On our calculations, using Pietermaritzburg-based figures for electricity and transport, and the average figure for a minimum nutritional basket of food for a family of four, puts electricity, and transport, taking up 53% of a worker’s wage (R2371,50/R4473,92). Food is bought after monies for transport and electricity have been paid for or set aside (leaving only R2102,42 – for food and everything else), and so in March 2023, PMBEJD calculates that workers’ families will underspend on food by a minimum of 38,7% (having R2102,42 left after transport and electricity, and with food costing R3430,75). In this scenario there is no possibility of a worker being able to afford enough nutritious food for her family.
If the entire R2102,42 all went to buy food, then for a family of 4 persons, we are looking at R525,60 per person. This is below the food poverty line of R663 (See page 8 of March 2023, Household Affordability Index).
In June/July 2023, when the new 2023/24 electricity tariffs of 18,65% come into effect, and thereafter in August when taxi fares are raised, workers will have to allocate a lot more money to electricity and transport, leaving less money for food and all other essential expenses. When this happens families will face dramatic food shortfalls and hardship.
Women and children
In March 2023, the average cost to feed a child a basic nutritious diet was R874,71. Over the past month, the average cost to feed a child a basic nutritious diet increased by R10,65 or 1,2%. Year-on-year, the average cost to feed a child a basic nutritious diet increased by R86,72 or 11,0%.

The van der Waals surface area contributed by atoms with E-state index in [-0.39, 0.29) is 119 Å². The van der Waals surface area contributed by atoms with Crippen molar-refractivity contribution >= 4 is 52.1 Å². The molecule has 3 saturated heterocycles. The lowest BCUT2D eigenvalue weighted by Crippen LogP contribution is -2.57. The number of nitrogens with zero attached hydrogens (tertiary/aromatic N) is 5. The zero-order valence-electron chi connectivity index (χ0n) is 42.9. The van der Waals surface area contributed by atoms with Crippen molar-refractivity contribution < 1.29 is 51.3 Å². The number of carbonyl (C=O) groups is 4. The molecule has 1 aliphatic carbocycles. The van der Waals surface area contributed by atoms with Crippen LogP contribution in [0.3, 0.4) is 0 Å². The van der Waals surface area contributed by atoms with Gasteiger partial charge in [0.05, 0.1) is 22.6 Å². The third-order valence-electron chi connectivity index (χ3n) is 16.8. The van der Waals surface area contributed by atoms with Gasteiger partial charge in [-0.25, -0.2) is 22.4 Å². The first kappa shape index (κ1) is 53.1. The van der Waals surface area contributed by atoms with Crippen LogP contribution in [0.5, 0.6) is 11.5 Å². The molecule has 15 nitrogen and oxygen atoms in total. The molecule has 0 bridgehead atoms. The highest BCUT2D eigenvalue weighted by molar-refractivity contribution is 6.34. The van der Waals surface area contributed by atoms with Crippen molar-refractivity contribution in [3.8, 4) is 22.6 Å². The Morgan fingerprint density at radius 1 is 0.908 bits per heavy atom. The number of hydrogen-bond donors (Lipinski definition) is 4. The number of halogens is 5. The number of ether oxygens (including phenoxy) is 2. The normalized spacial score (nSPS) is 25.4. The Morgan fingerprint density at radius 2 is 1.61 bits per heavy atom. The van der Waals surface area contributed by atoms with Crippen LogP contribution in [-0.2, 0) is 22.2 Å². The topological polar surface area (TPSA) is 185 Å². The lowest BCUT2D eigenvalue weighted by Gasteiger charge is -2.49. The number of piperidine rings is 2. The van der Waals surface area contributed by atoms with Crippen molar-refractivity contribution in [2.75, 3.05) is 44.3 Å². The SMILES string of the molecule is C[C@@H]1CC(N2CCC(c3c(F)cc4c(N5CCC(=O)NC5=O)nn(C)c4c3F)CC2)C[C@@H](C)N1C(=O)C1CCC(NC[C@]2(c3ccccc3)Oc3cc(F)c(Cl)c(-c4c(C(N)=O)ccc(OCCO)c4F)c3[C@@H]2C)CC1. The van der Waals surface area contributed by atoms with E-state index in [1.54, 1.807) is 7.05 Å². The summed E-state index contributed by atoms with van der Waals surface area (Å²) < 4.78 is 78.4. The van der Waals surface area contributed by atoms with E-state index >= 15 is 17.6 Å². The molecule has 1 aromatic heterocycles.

In March 2023, the Child Support Grant of R480 is 28% below the Food Poverty Line of R663, and 45% below the average cost to feed a child a basic nutritious diet (R874,71).
Household domestic and personal hygiene products
The March 2023 Household Domestic & Personal Hygiene Index shows a decrease of R4,71 (-0,5%) month-on-month. Year-on-year the household domestic and personal hygiene products index increased by R162,40 (21,4%) bringing the total average cost of basic household domestic and personal hygiene products to R921,80 in March 2023 (See page 5 of March 2023, Household Affordability Index).
The cost of basic hygiene products is high. These products compete in the household purse with food. These products are essential for good health and hygiene.
[i] The Springbok basket has shown dramatic increases over the past two months: in February the basket increased by R278,48, and now in March the basket has increased by a further R374,42; a total increase of R652,90 in just two months. Foods spanning almost all food categories have increased – particularly maize meal and bread, but also meats, vegetables, dairy, and children’s sandwich foods. Rand-value comparison with other cities shows that many of the foods in the Springbok basket are significantly higher than those of other areas – specifically in the core staples, meats, and vegetables. The Springbok basket tends to increase or decrease by remarkably high Rand-values from one month to the next, this may be due to specific variables related to the limited number of supermarkets in the area, and their retail practices, and its geographic location, neither of which are typical to the rest of the areas included in the overall index. The Springbok basket is weighted at 7% in the overall basket.
[ii] STATSSA (2023). Consumer Price Index February 2023. Statistical release P0141. 22 March 2023. Statistics South Africa. Pretoria. P5, 8. See Link: https://www.statssa.gov.za/publications/P0141/P0141February2023.pdf
[iii] STATSSA (2023). Producer Price Index January 2023. Statistical release P0142.1. 23 February 2023. Statistics South Africa. Pretoria. P11. See Link: https://www.statssa.gov.za/publications/P01421/P01421January2023.pdf